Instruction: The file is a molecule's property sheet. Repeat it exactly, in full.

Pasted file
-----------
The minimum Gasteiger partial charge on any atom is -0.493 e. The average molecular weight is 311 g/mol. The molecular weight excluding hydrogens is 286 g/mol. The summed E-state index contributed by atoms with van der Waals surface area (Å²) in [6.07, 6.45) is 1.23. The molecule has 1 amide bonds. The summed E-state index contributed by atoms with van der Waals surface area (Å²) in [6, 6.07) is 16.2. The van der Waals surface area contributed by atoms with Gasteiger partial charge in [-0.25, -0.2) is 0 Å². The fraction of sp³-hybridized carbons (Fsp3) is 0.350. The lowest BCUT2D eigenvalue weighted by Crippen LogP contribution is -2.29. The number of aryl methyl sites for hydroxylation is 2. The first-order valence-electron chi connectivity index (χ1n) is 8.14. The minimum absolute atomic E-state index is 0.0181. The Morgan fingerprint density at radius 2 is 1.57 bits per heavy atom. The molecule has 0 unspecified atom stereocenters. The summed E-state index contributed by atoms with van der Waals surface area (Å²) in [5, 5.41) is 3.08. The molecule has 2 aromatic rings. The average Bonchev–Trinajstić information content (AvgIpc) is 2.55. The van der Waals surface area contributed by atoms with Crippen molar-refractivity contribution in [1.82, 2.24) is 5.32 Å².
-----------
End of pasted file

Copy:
The minimum Gasteiger partial charge on any atom is -0.493 e. The average molecular weight is 311 g/mol. The molecular weight excluding hydrogens is 286 g/mol. The summed E-state index contributed by atoms with van der Waals surface area (Å²) in [6.07, 6.45) is 1.23. The molecule has 1 amide bonds. The summed E-state index contributed by atoms with van der Waals surface area (Å²) in [6, 6.07) is 16.2. The van der Waals surface area contributed by atoms with Gasteiger partial charge in [-0.25, -0.2) is 0 Å². The fraction of sp³-hybridized carbons (Fsp3) is 0.350. The lowest BCUT2D eigenvalue weighted by Crippen LogP contribution is -2.29. The number of aryl methyl sites for hydroxylation is 2. The first-order valence-electron chi connectivity index (χ1n) is 8.14. The minimum absolute atomic E-state index is 0.0181. The Morgan fingerprint density at radius 2 is 1.57 bits per heavy atom. The molecule has 0 unspecified atom stereocenters. The summed E-state index contributed by atoms with van der Waals surface area (Å²) in [5, 5.41) is 3.08. The molecule has 2 aromatic rings. The average Bonchev–Trinajstić information content (AvgIpc) is 2.55. The van der Waals surface area contributed by atoms with Crippen molar-refractivity contribution in [1.82, 2.24) is 5.32 Å².